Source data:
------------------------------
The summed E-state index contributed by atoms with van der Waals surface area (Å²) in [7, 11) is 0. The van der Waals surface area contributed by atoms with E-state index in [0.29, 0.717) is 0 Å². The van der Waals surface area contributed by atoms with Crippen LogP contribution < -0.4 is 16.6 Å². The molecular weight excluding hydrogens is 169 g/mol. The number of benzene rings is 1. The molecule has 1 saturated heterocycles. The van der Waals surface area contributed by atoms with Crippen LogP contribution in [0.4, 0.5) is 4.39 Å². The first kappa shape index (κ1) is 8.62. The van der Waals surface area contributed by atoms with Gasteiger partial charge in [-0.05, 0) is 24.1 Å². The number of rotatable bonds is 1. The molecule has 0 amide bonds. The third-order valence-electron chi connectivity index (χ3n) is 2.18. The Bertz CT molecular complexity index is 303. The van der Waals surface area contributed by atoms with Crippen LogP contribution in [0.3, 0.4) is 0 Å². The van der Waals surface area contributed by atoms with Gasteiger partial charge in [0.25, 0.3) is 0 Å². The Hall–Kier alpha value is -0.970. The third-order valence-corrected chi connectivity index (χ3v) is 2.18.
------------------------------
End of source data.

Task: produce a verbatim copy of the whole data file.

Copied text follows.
The summed E-state index contributed by atoms with van der Waals surface area (Å²) in [7, 11) is 0. The van der Waals surface area contributed by atoms with E-state index in [0.29, 0.717) is 0 Å². The van der Waals surface area contributed by atoms with Crippen LogP contribution < -0.4 is 16.6 Å². The molecular weight excluding hydrogens is 169 g/mol. The number of benzene rings is 1. The molecule has 1 saturated heterocycles. The van der Waals surface area contributed by atoms with Crippen LogP contribution in [0.4, 0.5) is 4.39 Å². The first kappa shape index (κ1) is 8.62. The van der Waals surface area contributed by atoms with Gasteiger partial charge in [-0.05, 0) is 24.1 Å². The number of rotatable bonds is 1. The molecule has 0 amide bonds. The third-order valence-electron chi connectivity index (χ3n) is 2.18. The Bertz CT molecular complexity index is 303. The van der Waals surface area contributed by atoms with Crippen LogP contribution in [0.3, 0.4) is 0 Å². The van der Waals surface area contributed by atoms with Gasteiger partial charge in [0.25, 0.3) is 0 Å². The Hall–Kier alpha value is -0.970. The third-order valence-corrected chi connectivity index (χ3v) is 2.18.